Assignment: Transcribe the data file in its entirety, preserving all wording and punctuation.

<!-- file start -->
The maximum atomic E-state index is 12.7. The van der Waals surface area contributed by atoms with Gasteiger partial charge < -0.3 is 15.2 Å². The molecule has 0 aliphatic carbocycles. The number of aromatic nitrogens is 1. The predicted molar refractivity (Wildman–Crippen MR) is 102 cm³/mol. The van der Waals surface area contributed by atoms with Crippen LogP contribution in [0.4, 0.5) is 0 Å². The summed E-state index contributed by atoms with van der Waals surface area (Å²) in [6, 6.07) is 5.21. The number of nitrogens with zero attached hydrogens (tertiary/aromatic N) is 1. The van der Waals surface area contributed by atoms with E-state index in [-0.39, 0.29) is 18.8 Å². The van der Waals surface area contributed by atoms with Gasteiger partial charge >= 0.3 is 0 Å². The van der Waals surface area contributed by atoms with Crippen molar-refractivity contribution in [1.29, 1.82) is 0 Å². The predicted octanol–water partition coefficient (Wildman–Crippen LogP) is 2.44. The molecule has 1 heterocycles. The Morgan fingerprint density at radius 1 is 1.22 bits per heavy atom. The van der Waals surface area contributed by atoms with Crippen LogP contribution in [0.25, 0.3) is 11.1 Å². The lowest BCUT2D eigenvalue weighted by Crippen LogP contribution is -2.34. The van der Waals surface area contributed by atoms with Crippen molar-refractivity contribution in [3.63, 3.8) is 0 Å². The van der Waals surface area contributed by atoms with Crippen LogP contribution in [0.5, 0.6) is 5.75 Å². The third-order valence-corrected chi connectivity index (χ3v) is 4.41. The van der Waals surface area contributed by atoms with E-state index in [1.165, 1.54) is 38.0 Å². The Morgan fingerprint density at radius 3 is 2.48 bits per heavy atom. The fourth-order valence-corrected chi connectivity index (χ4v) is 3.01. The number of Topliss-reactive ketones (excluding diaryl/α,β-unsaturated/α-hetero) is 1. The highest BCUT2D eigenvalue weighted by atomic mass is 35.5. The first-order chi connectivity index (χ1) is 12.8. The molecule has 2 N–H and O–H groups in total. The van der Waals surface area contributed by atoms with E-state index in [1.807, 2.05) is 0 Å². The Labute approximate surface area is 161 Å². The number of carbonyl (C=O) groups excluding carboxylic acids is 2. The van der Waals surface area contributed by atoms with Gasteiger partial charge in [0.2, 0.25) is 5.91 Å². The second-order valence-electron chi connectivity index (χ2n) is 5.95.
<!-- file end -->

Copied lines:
The maximum atomic E-state index is 12.7. The van der Waals surface area contributed by atoms with Gasteiger partial charge < -0.3 is 15.2 Å². The molecule has 0 aliphatic carbocycles. The number of aromatic nitrogens is 1. The predicted molar refractivity (Wildman–Crippen MR) is 102 cm³/mol. The van der Waals surface area contributed by atoms with Crippen LogP contribution in [0.4, 0.5) is 0 Å². The summed E-state index contributed by atoms with van der Waals surface area (Å²) in [6, 6.07) is 5.21. The number of nitrogens with zero attached hydrogens (tertiary/aromatic N) is 1. The van der Waals surface area contributed by atoms with E-state index in [-0.39, 0.29) is 18.8 Å². The van der Waals surface area contributed by atoms with Gasteiger partial charge >= 0.3 is 0 Å². The van der Waals surface area contributed by atoms with Crippen molar-refractivity contribution in [1.29, 1.82) is 0 Å². The predicted octanol–water partition coefficient (Wildman–Crippen LogP) is 2.44. The molecule has 1 heterocycles. The Morgan fingerprint density at radius 1 is 1.22 bits per heavy atom. The van der Waals surface area contributed by atoms with Crippen LogP contribution in [0.25, 0.3) is 11.1 Å². The lowest BCUT2D eigenvalue weighted by Crippen LogP contribution is -2.34. The van der Waals surface area contributed by atoms with Crippen molar-refractivity contribution in [3.63, 3.8) is 0 Å². The van der Waals surface area contributed by atoms with Crippen LogP contribution in [0.5, 0.6) is 5.75 Å². The third-order valence-corrected chi connectivity index (χ3v) is 4.41. The van der Waals surface area contributed by atoms with E-state index in [1.165, 1.54) is 38.0 Å². The Morgan fingerprint density at radius 3 is 2.48 bits per heavy atom. The fourth-order valence-corrected chi connectivity index (χ4v) is 3.01. The number of Topliss-reactive ketones (excluding diaryl/α,β-unsaturated/α-hetero) is 1. The highest BCUT2D eigenvalue weighted by atomic mass is 35.5. The first-order chi connectivity index (χ1) is 12.8. The molecule has 2 N–H and O–H groups in total. The van der Waals surface area contributed by atoms with E-state index in [1.807, 2.05) is 0 Å². The Labute approximate surface area is 161 Å². The number of carbonyl (C=O) groups excluding carboxylic acids is 2. The van der Waals surface area contributed by atoms with Gasteiger partial charge in [0.2, 0.25) is 5.91 Å². The second-order valence-electron chi connectivity index (χ2n) is 5.95.